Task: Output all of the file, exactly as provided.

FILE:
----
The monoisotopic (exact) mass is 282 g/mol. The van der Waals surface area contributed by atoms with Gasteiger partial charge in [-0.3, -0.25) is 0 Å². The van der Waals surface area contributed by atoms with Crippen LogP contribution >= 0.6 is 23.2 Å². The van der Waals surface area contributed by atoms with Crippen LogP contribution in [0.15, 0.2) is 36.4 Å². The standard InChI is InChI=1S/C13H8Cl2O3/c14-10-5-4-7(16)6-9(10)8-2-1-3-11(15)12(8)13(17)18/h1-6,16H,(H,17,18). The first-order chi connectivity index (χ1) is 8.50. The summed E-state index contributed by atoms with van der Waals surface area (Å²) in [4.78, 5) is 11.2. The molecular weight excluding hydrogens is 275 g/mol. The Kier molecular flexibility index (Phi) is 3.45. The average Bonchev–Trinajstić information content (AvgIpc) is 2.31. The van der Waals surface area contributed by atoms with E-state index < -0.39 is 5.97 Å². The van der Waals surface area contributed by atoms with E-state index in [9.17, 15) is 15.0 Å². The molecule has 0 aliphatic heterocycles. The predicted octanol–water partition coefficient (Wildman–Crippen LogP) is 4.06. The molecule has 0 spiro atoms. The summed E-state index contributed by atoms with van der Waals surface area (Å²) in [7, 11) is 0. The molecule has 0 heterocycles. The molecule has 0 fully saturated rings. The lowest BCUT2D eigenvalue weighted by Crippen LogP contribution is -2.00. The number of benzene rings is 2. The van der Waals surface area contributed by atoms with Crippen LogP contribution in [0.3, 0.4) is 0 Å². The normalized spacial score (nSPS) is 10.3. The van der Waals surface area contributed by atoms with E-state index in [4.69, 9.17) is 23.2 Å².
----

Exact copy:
The monoisotopic (exact) mass is 282 g/mol. The van der Waals surface area contributed by atoms with Gasteiger partial charge in [-0.3, -0.25) is 0 Å². The van der Waals surface area contributed by atoms with Crippen LogP contribution >= 0.6 is 23.2 Å². The van der Waals surface area contributed by atoms with Crippen LogP contribution in [0.15, 0.2) is 36.4 Å². The standard InChI is InChI=1S/C13H8Cl2O3/c14-10-5-4-7(16)6-9(10)8-2-1-3-11(15)12(8)13(17)18/h1-6,16H,(H,17,18). The first-order chi connectivity index (χ1) is 8.50. The summed E-state index contributed by atoms with van der Waals surface area (Å²) in [4.78, 5) is 11.2. The molecular weight excluding hydrogens is 275 g/mol. The Kier molecular flexibility index (Phi) is 3.45. The average Bonchev–Trinajstić information content (AvgIpc) is 2.31. The van der Waals surface area contributed by atoms with E-state index < -0.39 is 5.97 Å². The van der Waals surface area contributed by atoms with E-state index in [9.17, 15) is 15.0 Å². The molecule has 0 aliphatic heterocycles. The predicted octanol–water partition coefficient (Wildman–Crippen LogP) is 4.06. The molecule has 0 spiro atoms. The summed E-state index contributed by atoms with van der Waals surface area (Å²) in [7, 11) is 0. The molecule has 0 heterocycles. The molecule has 0 fully saturated rings. The lowest BCUT2D eigenvalue weighted by Crippen LogP contribution is -2.00. The number of benzene rings is 2. The van der Waals surface area contributed by atoms with Crippen LogP contribution in [0.3, 0.4) is 0 Å². The normalized spacial score (nSPS) is 10.3. The van der Waals surface area contributed by atoms with E-state index in [4.69, 9.17) is 23.2 Å².